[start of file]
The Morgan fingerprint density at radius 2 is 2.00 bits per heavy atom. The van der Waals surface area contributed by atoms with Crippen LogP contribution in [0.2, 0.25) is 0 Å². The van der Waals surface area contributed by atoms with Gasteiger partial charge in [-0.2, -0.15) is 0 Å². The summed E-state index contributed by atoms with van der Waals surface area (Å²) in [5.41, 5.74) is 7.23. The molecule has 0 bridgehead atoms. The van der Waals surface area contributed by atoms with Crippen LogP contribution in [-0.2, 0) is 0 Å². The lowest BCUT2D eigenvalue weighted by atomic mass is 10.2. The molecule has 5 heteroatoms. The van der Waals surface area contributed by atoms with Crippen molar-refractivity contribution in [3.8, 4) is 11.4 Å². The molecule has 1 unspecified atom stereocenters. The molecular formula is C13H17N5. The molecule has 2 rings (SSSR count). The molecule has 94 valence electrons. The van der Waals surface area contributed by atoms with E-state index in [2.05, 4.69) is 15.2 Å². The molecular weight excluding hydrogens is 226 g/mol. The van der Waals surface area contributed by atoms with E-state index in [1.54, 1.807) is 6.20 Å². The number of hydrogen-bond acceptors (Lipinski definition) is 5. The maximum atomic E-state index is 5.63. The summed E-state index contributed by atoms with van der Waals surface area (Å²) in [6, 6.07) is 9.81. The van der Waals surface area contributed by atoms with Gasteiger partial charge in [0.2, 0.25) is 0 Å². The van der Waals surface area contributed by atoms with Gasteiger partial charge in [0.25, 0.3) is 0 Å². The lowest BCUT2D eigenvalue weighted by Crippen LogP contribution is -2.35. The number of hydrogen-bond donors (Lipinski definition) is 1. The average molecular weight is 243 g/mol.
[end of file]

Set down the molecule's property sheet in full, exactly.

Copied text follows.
The Morgan fingerprint density at radius 2 is 2.00 bits per heavy atom. The van der Waals surface area contributed by atoms with Crippen LogP contribution in [0.2, 0.25) is 0 Å². The van der Waals surface area contributed by atoms with Gasteiger partial charge in [-0.2, -0.15) is 0 Å². The summed E-state index contributed by atoms with van der Waals surface area (Å²) in [5.41, 5.74) is 7.23. The molecule has 0 bridgehead atoms. The van der Waals surface area contributed by atoms with Crippen LogP contribution in [-0.2, 0) is 0 Å². The lowest BCUT2D eigenvalue weighted by atomic mass is 10.2. The molecule has 5 heteroatoms. The van der Waals surface area contributed by atoms with Crippen molar-refractivity contribution in [3.8, 4) is 11.4 Å². The molecule has 1 unspecified atom stereocenters. The molecular formula is C13H17N5. The molecule has 2 rings (SSSR count). The molecule has 94 valence electrons. The van der Waals surface area contributed by atoms with E-state index in [2.05, 4.69) is 15.2 Å². The molecular weight excluding hydrogens is 226 g/mol. The van der Waals surface area contributed by atoms with E-state index in [1.54, 1.807) is 6.20 Å². The number of hydrogen-bond acceptors (Lipinski definition) is 5. The maximum atomic E-state index is 5.63. The summed E-state index contributed by atoms with van der Waals surface area (Å²) in [6, 6.07) is 9.81. The van der Waals surface area contributed by atoms with Gasteiger partial charge in [0.2, 0.25) is 0 Å². The van der Waals surface area contributed by atoms with Gasteiger partial charge in [0.25, 0.3) is 0 Å². The lowest BCUT2D eigenvalue weighted by Crippen LogP contribution is -2.35. The number of hydrogen-bond donors (Lipinski definition) is 1. The average molecular weight is 243 g/mol.